Friday, 21 August 2009


I’ve set up some Autotrader searches for 911’s and this one popped up within 15 miles of SS7 Towers. As I was looking to kill a couple of hours on Saturday morning while SS7 Jnr was sailing, I thought I’d arrange to pop up to Fernhurst TVR in the cabby with SS3.5 and try out my first torsion barred 911.

Or it might be the first - I do remember frightening myself in what was probably an SC running wide onto a Windsor Great Park verge at huge speed when I was younger, but it was many moons ago and I’m (somewhat) saner and (much) older now.

On first sight it was like being in the Kings Road 25 years ago. Bright red paint, big rear wing, black pin stripe interior and a shiny Panasonic stereo were all present and correct. Rear seat belts were noticeable by their complete absence however.

The car had been owned by a polisher. He’d even got to the oil pipes in the front wheel arch, which gleamed a dull brass against the (no doubt polished) red under arches. No rust to be seen anywhere, the rear N spec Pirellis were new and the fronts had plenty of tread to go with the age related sidewall cracks. Hmmm.

Although it was Saturday morning, and there was a fair amount of traffic around, the sales guy was happy to let me take it out alone. Or at least, he would have been had it been taxed. So he had to come along with us with the younger SS7 unsecured in the back cuddling the trade plates. The targa top stayed in the boot, even though it was dull and threatening rain, and we headed south to Midhurst with the sales guy driving.

First impressions were of the small size of the car, particularly the anorexic width, but the inhabitants had ample room. The dash showed its age with hard plastics, tired looking switchgear and the classic shot-gun blast 911 ergonomics. Every hing seemed present and working though.

The ride was great, nice and compliant but without wallowing, with only a suggestion of scuttle shake over larger bumps. Certainly its nothing like as bad as the floppy cabby we’d arrived in. The sakes guy and I chatted about our shared dislike of the remote experience driving moderns gives, and he told me about his early Griffiths 500 and the woes of TVR's later straight 6 engines.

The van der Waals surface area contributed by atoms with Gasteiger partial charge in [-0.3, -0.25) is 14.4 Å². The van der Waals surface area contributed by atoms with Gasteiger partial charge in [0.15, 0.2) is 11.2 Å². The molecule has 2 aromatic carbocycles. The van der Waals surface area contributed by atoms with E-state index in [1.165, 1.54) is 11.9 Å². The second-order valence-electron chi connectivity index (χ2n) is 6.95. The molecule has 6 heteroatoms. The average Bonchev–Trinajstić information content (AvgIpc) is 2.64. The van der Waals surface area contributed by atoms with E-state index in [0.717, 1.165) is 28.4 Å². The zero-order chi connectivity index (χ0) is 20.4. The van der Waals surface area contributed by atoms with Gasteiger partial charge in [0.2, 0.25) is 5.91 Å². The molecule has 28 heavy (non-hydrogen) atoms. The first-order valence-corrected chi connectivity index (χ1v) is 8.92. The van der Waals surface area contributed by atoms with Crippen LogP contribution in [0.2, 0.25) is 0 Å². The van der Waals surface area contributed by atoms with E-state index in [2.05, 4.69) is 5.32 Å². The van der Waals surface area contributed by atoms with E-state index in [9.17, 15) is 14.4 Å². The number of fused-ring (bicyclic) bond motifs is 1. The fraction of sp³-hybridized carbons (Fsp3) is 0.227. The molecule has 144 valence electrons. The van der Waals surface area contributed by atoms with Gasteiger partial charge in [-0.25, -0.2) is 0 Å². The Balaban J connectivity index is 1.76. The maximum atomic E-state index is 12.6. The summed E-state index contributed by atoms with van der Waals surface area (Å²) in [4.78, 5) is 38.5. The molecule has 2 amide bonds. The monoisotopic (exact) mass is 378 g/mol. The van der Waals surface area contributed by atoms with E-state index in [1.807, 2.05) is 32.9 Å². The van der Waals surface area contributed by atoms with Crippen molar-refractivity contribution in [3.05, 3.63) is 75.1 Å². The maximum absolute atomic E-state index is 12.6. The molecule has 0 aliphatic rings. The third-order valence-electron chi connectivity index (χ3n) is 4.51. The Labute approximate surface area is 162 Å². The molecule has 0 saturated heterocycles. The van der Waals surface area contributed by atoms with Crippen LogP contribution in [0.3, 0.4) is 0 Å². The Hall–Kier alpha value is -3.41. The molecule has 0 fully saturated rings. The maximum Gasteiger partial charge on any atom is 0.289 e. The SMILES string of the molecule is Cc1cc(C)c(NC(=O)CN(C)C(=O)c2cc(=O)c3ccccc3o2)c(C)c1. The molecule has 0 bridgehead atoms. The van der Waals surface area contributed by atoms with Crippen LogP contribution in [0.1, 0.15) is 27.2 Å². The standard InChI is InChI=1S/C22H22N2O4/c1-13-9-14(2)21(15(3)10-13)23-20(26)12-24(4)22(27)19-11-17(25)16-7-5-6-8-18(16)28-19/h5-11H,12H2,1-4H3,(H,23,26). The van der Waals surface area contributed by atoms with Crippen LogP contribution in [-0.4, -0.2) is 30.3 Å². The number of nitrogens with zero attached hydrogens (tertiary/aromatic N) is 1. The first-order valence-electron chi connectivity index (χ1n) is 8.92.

At Midhurst I took the (unassisted) wheel for the 10 min drive back up. The seating position with the power seats was high, and the steering wheel, an un-delightful 4 spoke Porsche job from the mid-80s, was a slight stretch away.

The over-centre pedal action and skewed position was also pure old skool Porsche, but within 30 seconds it didn't register. My first impression of the ride was correct; this is what we’ve all been missing in the recent pursuit of huge rims, pencil thin tyrewalls and granite suspension; the ability to float along the road at speed, not beat it into submission. If Porsche could do it in 1985 (and who knows what state this one was really in after 24 years with no major bills in evidence), what have they been doing since? Add pin sharp steering with real feel and feedback, the sound of the sky and wind rushing past the targa top, and you have a really great driving experience. At no point in the admittedly gentle 5 miles back did it feel like we were going to go through a hedge backwards, just great turn-in and traction allied with uncanny body control.

On the negatives, the 915 gearbox is the fly in the ointment; vague and slow no matter how you dress this up as 'character'. The car didn’t really feel fast either, not much cam effect, or 'bissen' as Porsche call it, at 4000 rpm when I did push, plus the interior was not a great place to be. The lack of rear belts would be a complete showstopper as far as Mrs SS7 goes.

Since the little drive my head’s been spinning. I’ve practically already spec’d a G50 3.2 coupe (I’m prepared to give up the targa for something more solid) duck tailed and chromed of window frame fitted with a late (plastic inlet manifold) 3.6 motor, a fresh interior and Tuthill suspension and brakes. All in a shade of seal grey with and trad. polished Fuchs and the best of 2009 tyre technology.

Someone talk me out of it.


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